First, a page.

The murder was condemned in Parliament by all parties. Videnov said that the killing was an attempt at destabilising Bulgaria and vowed that the killers would be caught. Parties agreed that the presidential elections, of which the first round was due to be held in 25 days, would go ahead as planned. (They did, with Petar Stoyanov as presidential candidate of the centre-right Union of Democratic Forces, with Todor Kavaldzhiev as his running mate, beating into second place the socialist party’s Ivan Marazov and Irina Bokova. Stoyanov’s success was to prove decisive in the subsequent downfall of Videnov.)
As noted, there were the arrests and convictions of a group of Bulgarians and Ukrainians, and then the prolonged appeal process. Pavlov was among those who gave evidence during the appeal, in March 2003; the following day he was dead, shot in the heart outside the entrance of the headquarters of MG, the lineal descendant of Multigroup. At the time of his death, he was worth an estimated 1.5 billion euro and was reported to be Europe’s eighth-richest man. Multigroup, in turn, had been lavish in its patronage, reportedly helping to pay for the education of several bright young people.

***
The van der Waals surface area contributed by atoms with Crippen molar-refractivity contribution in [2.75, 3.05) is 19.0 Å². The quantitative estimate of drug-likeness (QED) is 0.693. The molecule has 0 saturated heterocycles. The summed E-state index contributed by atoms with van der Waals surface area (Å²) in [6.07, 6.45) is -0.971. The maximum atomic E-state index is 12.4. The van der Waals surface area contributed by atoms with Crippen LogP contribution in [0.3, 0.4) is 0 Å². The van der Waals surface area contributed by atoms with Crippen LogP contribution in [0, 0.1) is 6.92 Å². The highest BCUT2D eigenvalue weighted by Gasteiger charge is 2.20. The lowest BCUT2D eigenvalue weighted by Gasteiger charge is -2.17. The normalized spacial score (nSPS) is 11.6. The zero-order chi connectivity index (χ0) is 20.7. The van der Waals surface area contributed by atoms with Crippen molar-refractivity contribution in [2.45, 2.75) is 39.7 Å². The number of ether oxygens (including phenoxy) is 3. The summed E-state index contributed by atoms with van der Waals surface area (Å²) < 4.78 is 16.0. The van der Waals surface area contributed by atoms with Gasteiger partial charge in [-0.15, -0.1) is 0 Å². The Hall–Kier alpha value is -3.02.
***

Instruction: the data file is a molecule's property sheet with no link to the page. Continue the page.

The clothing that the “tramp” had been wearing was found, as was the Makarov pistol, 40 days later, in the grounds of a Sofia school. Among the reasons for the conviction of the group of accused being overturned were shortcomings in the evidentiary trail; another was the assault, in a house in Bozhentsi, of some of the accused (conspiracy theorists like to suggest that this is precisely why they were assaulted, to pre-empt a successful conviction).
Conspiracy theorists, at least some of them, also like to suggest that Lukanov is not dead; that the apparent murder was a ruse, aided and abetted by someone still well-known in Bulgarian politics. Post-plastic surgery, they say, Lukanov lives on.
And his legacy? If indeed it is true that he played a significant part in the distribution of wealth to subsequently well-known controversial groups and individuals, then he should share an epitaph with Christopher Wren, and others: “Si monumentum requiris, circumspice”. If you seek his monument, look around you.
But it may also be worth adding the closing words of Richard Crampton’s obituary of Lukanov in The Independent, two days after the murder: “During both his political and financial careers Lukanov had made many enemies, but he had also made friends. A most accomplished linguist and a man of considerable culture, he was clubbable as well as capable”.
(Archive photo of Lukanov in 1990: EC Audiovisual Service)